Released in 1966 KHARTOUM was produced at a time when the genre of the historical war epic was in decline. It dealt with the war in the Sudan in the 19th Century and how the British were dragged reluctantly into a conflict that they were ill prepared for and neither needed or wanted. It focuses upon the involvement of General Gordon or Chinese Gordon and how he is despatched by the British government to the troubled region in the hope that his presence alone might avert a war or at least give the British time to prepare for one. The film has at its core the subsequent siege of Khartoum the fall of the city and the death of General Gordon. The movie which was filmed on location in Egypt and along the banks of the Nile is a superb piece of British imperialism that evokes the religious convictions of Gordon and his love of the Sudan and its people, it also further evokes a sense of pomp, pride and honour which are three things that are at times lacking in the modern world. The film starred Charlton Heston as Gordon and also Sir Laurence Olivier in the role of the Mahdi who was responsible for gathering an army of desert tribesman and instructed them to make holy war at first on Egypt and then on the world. The Egyptians employed a British professional soldier Colonel William Hicks to take an army of over ten thousand men into the Sudanese desert to find the Mahdi and bring his holy war to an end, unfortunately the Mahdi found Hicks first after leading him further and further into the blistering desert and massacred the entire force. The films cast also included Nigel Green, Ralph Richardson, Richard Johnson, Alexander Knox and Michael Hordern who all delivered believable and memorable performances.
The music was provided by British composer Frank Cordell, and his stirring and Elgarish sounding soundtrack is still today considered an iconic work. Cordell was a composer who was probably more readily associated with the area of light music, but saying this he did make some interesting and significant contributions to the world of movie music and after having success with scores for films such as THE REBEL, THE CAPTAINS TABLE etc he decided to leave EMI and concentrate more fully on writing for the cinema.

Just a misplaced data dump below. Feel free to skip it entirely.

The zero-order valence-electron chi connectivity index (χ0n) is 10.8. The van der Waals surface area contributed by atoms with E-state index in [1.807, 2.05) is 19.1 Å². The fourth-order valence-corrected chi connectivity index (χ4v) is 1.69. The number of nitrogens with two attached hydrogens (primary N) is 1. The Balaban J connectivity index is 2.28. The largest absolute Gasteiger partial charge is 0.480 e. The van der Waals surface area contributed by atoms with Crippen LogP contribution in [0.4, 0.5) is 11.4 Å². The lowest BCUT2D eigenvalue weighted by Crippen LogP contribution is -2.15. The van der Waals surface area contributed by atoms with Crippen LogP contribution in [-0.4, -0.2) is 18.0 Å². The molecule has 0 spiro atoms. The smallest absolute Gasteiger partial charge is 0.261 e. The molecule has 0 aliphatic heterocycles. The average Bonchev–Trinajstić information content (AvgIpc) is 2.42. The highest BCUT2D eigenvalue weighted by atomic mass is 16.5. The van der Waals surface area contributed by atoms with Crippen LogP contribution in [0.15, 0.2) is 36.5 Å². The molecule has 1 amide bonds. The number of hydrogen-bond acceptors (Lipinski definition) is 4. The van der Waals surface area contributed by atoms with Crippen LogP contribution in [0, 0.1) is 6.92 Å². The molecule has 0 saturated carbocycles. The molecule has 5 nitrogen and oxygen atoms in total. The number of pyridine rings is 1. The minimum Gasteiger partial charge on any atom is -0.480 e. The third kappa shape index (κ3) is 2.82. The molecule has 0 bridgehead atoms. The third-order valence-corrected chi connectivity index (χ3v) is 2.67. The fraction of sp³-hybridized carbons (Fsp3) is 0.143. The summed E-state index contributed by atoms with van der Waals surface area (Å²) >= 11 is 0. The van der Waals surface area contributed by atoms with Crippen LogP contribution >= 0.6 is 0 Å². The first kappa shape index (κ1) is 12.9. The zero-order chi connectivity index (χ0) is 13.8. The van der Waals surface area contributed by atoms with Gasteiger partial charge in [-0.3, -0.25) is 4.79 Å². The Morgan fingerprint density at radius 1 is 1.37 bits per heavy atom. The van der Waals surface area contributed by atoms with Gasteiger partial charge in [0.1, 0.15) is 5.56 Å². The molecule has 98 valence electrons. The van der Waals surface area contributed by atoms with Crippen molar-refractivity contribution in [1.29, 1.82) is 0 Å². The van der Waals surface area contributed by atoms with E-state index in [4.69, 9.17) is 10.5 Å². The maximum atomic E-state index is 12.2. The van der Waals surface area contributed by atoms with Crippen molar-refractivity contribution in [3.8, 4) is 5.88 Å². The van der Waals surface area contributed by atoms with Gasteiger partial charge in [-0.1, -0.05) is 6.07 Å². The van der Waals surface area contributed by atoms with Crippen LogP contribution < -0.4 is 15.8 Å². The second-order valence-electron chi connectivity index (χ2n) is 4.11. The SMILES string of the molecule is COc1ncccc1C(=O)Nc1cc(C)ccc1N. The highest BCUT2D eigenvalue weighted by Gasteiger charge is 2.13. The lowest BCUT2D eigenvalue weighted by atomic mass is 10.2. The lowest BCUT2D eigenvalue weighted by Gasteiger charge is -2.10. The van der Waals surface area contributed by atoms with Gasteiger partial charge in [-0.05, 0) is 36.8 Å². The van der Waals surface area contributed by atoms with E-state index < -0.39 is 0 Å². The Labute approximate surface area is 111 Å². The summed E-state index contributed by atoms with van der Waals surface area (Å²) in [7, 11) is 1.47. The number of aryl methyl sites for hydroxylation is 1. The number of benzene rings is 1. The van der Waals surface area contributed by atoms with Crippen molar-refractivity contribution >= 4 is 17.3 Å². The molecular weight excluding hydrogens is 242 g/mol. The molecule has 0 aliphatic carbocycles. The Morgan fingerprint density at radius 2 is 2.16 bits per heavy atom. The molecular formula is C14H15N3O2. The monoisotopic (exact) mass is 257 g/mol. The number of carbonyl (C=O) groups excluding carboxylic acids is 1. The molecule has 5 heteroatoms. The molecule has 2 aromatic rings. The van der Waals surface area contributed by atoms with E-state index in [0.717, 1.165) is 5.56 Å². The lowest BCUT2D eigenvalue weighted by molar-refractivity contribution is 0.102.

His score for KHARTOUM however was one of his most inspired and certainly his strongest work for film. Other movies on which the composer worked included, FLIGHT FROM ASHIYA, RING OF BRIGHT WATER,CROMWELL, HELL BOATS, MOSQUITO SQUADRON, TUNES OF GLORY and DEMON. The soundtrack for KHARTOUM was originally released on a United Artist’s long playing record, and at the time of its release there were a number of copies that made it into the retail outlets that were two disc one sided LP,s which were on white labels.
The score cried out for release onto compact disc but a legitimate edition was not forthcoming and in 2001 ARTEMIS records in the U.K. issued the soundtrack on a recording paired with a suite from the composer score to RING OF BRIGHT WATER which had previously seen a release in 1981 on vinyl. The recording which was a limited edition included all the music from the original LP release plus it also included the opening prologue narration from the movie by Leo Genn. Although this was looked upon as a bootleg or illegal pressing, it looked and sounded like an official one and for me it still remains the best version or edition of the score to be released. The sound quality was for the most part very good and in stereo. The first “official” release of the score was issued in 2004 by FSM the record label of the FILM SCORE MONTHLY publication. This included a straight track for track copy of the LP release with obviously marginally better sound quality, the compact disc also featured the composers score for MOSQUITO SQUADRON which was a watered down version of 633 Squadron, but omitted the narration that was present on the previous CD release, the prologue was included but just the score. At first glance it does look as if the FSM version has more tracks than the Artemis edition, but the cues are exactly the same, its just that the FSM recording is sectioned off into cues rather than them running into each other as on the Artemis recording, but in a way this does add to the listening experience in my opinion. Both are very good releases with the FSM CD having the edge in the art work department, but for sound and content it has to be Artemis for me. Cordell’s magnificent and stirring central theme opens the recording in a glorious and highly regal sounding Overture that includes a number of the scores core themes, the overture was played in cinemas with the curtains closed and gave audience a taster for the ceremonial pomp and circumstances that were to follow in the movie. KHARTOUM is one of those scores that you can listen to without reaching for the fast forward button, every track is a triumph and a delight in fact it is a score that is heaven sent for all quality film music aficionados.
There are no highlights because the entire work is one big shining highlight, from the opulent and grand opening of the OVERTURE to the intimate and slightly imperialistic and apprehensive GORDON MEETS GLADSTONE and the dramatic and powerful CATTLE RAID plus the searing and mysterious UP THE NILE this is a soundtrack that is classic and epic in every way. Not got it yet!!!! Then what are you waiting for?